When most people think of roofing, they picture shingles and gutters. Many people are unaware that there is an additional layer of defense that plays a crucial role in avoiding moisture damage to your home and is located immediately between the shingle layer and your roof deck. It is known as roofing underlayment and is an essential part of your roofing system.
Let’s find out more about this critical component of your roof.
The material layer behind your roof’s shingle layer gets known as the roofing underlayment. It’s a secondary layer that gets erected right on top of the roof deck, designed to keep moisture from penetrating the wooden layer of your roof and providing protection from wind, rain, and snow.
Felt and synthetic are the two basic categories of roofing underlayment. Each has benefits and drawbacks depending on the type you select.
Benefits and Cons of Synthetic Roofing
When selecting a synthetic underlayment, it’s important to consider who made it and whether or not your contractor is reputable and trustworthy. Here are the benefits of synthetic roofing underlayment:
- It is rough stuff. It requires considerable force to tear. This is fantastic since it means there is less likelihood of your installation being damaged when you are walking on it.
- Lightweight. It might be up to four times lighter than felt in rare circumstances.
- Swift and simple installation. There is more on a roll since it is lighter. As a result, installing fresh rolls will need fewer journeys from the ground to the roof.
- A safer installation. The majority of synthetic underlayment has a nonslip surface. Your installer can move about the roof a little more confidently now that it is less concerned about falling off.
As far as the cons go: Compared to felt, synthetic roofing underlayment will cost you more. Therefore, this might be a big negative if you have a problem with upfront expenditures. However, the initial expenditure might pay off over time if you’re more concerned with long-term costs.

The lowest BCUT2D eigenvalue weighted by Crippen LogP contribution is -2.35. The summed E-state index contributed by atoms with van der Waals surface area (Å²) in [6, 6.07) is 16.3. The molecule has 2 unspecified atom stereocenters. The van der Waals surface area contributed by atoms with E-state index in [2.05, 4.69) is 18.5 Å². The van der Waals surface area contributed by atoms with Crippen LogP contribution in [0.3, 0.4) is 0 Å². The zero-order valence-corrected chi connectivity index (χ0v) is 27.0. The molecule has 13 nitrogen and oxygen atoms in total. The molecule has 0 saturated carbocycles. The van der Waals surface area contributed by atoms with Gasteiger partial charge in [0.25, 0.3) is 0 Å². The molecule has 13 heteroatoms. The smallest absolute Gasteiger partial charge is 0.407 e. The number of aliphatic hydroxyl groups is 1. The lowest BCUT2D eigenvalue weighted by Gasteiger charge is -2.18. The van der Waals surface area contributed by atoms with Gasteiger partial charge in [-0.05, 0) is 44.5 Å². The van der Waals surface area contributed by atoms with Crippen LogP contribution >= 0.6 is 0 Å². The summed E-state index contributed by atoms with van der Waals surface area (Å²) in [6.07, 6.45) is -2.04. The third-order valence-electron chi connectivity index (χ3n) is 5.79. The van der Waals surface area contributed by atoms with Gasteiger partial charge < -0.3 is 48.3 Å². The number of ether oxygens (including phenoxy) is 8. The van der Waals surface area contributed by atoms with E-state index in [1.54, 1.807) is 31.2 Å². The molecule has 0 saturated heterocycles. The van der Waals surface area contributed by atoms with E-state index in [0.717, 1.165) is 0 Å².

Pros and Cons of Felt Roofing
The conventional option is this. One of the first kinds of roofing underlayment was felt. Here is the benefit of Felt roofing underlayment:
- The cost. The biggest benefit of using a felt underlayment is that. It is less expensive than synthetic substitutes.
- It is permeable. Although it is water-resistant, felt underlayment is still permeable. It is a big bonus for the roofing materials you use.
- You can employ standard tools. Synthetic underlayment cannot be installed using conventional tools but felt can.
Here are some of the cons:
- Prone to ripping in strong gusts and after being installed.
- It becomes more difficult for the shingles to lay flat if the mat is exposed to dampness, which can absorb water and cause the felt to wrinkle.
- Due to its heavier weight, felt underlayment might be more difficult for roofing workers to carry in rolls up a ladder and onto a roof.
- Additionally, because of its slick surface, the installation might occasionally be more challenging.
There are several reasons why synthetic roofing underlayment is frequently preferred to felt roofing. Weaved polypropylene, bonding films, non-woven polymers, and an anti-skid coating are the four layers that makeup GreenPro Ventures synthetic roofing underlayment textiles. Call us right away!